303. Telegram From the Department of State to the Embassy in Israel1

212156. Following based on uncleared memcon. Noforn, FYI and subject revision upon review.

Ambassador Harman at his request called on Secretary June 16. Said FonMin Eban would arrive over weekend for UNGA session with four Parliamentarians accompanying: Mrs. Meir, Shimon Peres of RAFI, Hazan of Mapai and Rimalt of Liberal Party. Asked if Eban inscribed to speak early, Harman said did not know. Secretary said he saw advantage in Eban’s speaking soon after Kosygin, both for effect of small country contrast with great power and for sake of getting Israel’s case before Assembly early as possible. Asked when USG rep would speak, Secretary said we had reserved first place but had not yet decided whether to use this position.
Harman, speaking from typed notes, proceeded to outline current GOI thinking on Arab-Israel issues along lines of Eban’s June 13 [Page 509] presentation to Barbour (Notal).2 He prefaced this by expression appreciation for USG stand in Security Council and for fact that President in June 14 remarks3 linked USG position on territorial integrity to question of achieving real settlement. When speaking of West Bank, Harman stressed entire Jordan episode “gave Israel a great trauma,” insisting Jordan’s rapid assumption of war footing and offensive hostile actions had come as real shock.
Secretary said USG position still evolving but some preliminary comments were possible. Said that whatever the dominant mood of moment, it most important that wisdom prevail in terms of long-term need of Israel to live at peace with its neighbors. This was overriding necessity. Also, it important that Israel, if it believes winning time is important (as Harman had just outlined) should also give time for some calming of high emotions pervading Arab lands due to recent events. Secretary said he understood Knesset might be thinking of imminent action to take over old Jerusalem. Such action would signal to other side that time is not an available commodity. It would create impression world would be presented with one fait accompli after another. Said GOI should appreciate there is very strong international interest in Jerusalem, as expressed in early UN resolutions. It should not underestimate sensitivity of this problem. Secretary strongly urged that no action be taken that would be viewed as fait accompli.
Harman responded with reference to 1949 USG posture of support in UN for Swedish concept of safeguarding rights in and access to Holy Places without administration as corpus separatum. Secretary said point he wanted to make was that there has existed from the beginning very strong international interest in status Jerusalem. In his view this should be recognized by some form of discussions, not treated unilaterally without possibility of such discussion.
When Harman spoke of depth of feeling on Jerusalem among Israelis, Secretary again stressed that he was urging caution on subject. Said that feelings of the moment are not necessarily best basis for re-establishing peace after a bitter fight. Other countries in other circumstances, after bitter wars in which deep feelings aroused, had been able make peace based on reconciliation. Responding to Secretary’s direct question as to whether he expected Knesset to act on Jerusalem this [Page 510] weekend, Harman said he did not know. Secretary concluded that action would be very unfortunate.4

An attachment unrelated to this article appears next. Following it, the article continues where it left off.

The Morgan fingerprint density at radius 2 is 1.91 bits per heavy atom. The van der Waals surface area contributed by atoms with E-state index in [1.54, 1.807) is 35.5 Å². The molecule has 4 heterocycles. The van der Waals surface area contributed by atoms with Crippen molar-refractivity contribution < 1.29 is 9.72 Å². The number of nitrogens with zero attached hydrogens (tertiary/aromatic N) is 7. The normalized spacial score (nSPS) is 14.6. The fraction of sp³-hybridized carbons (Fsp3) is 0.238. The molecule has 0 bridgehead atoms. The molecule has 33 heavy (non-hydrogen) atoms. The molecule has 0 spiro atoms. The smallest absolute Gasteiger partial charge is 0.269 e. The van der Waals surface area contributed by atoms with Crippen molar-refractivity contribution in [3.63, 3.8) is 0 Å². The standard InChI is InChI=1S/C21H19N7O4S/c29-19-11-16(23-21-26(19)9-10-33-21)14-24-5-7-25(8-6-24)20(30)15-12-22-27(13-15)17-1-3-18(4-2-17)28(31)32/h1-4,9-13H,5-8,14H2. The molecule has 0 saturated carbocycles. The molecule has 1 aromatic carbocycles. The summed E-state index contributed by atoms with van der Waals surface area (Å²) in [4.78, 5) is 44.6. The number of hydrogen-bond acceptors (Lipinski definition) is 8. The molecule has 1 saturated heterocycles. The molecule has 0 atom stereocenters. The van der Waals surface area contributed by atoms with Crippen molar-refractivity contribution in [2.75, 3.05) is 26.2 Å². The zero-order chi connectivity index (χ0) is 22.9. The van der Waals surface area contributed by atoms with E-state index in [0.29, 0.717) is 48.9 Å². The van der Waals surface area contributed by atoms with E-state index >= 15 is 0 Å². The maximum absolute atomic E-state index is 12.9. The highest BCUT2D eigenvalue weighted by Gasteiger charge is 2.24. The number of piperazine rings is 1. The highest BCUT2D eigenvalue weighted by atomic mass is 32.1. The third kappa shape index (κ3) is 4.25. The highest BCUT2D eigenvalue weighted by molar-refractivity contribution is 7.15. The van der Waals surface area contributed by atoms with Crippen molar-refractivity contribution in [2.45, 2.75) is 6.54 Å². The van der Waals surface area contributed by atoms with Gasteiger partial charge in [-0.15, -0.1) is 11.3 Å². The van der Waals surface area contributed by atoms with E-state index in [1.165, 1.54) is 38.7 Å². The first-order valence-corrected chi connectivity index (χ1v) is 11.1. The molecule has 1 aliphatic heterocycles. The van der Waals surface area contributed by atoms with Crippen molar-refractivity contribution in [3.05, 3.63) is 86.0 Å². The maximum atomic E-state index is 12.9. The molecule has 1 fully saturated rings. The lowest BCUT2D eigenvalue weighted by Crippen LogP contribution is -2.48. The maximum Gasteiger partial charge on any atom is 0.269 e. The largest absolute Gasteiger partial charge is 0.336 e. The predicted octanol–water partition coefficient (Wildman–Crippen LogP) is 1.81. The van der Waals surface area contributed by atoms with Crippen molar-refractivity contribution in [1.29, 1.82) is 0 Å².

Secretary stated we agree with GOI objective of achieving a real peace, with Israel thereafter accepted by all as fully sovereign state with all perquisites going with it. But attaining direct negotiations with Arabs would be difficult and he thought would take some time. He hoped GOI not underestimating difficulty of achieving this.
Harman said that for Soviets to be able bludgeon resolution through UNGA would put premium on extremism in Middle East. If this drive blunted, would be very significant, for Arabs might come to realize they are on verge of having to face a new reality, i.e., recognition of Israel. This realization might not now have to dawn first in Egypt, as GOI had previously thought, but might begin elsewhere and spread. Secretary noted that Arab moderates are in difficulty just as are Arab extremists, and that surely Soviets would be making major drive to recoup losses and press for their brand of extremism in as many Arab countries as possible. Receptivity of Arabs and others to this Soviet drive would in part be governed by Israel’s attitude, conduct and posture in days and weeks ahead.
Harman said flatly that if Soviet resolution goes through, Israel will have to stay where it is. It would not settle for 1957-type arrangement. Israel now feels it has earned a real peace. Harman said recent crisis and hostilities had been frightening experience that “could easily have gone the other way.” Secretary said “that is why we advised you not to do it.”
Secretary said we would study GOI thinking as outlined by Eban and Harman and be in touch later.
  1. Source: National Archives and Records Administration, RG 59, Central Files 1967–69, POL 27 ARAB–ISR. Secret; Priority; Exdis. Drafted by Wolle, cleared by Atherton, and approved by Carroll Brown (S/S). Repeated Priority to USUN, Jerusalem, Kuwait, Jidda, Beirut, Amman, and London.
  2. See Document 277.
  3. Reference is apparently to the President’s remarks at his June 13 news conference; see footnote 3, Document 282 .
  4. Telegram 212218 to Tel Aviv, June 17, instructed the Embassy to make urgent representations along the line taken by Rusk with Harman, urging the Israeli Government to refrain from action on the status of Jerusalem that would be viewed as a fait accompli on the eve of the Special Session. (National Archives and Records Administration, RG 59, Central Files 1967–69, POL 27 ARAB–ISR) Barbour replied in telegram 4189 from Tel Aviv, June 18, that Rusk’s views had been passed urgently to Eshkol. (Ibid.)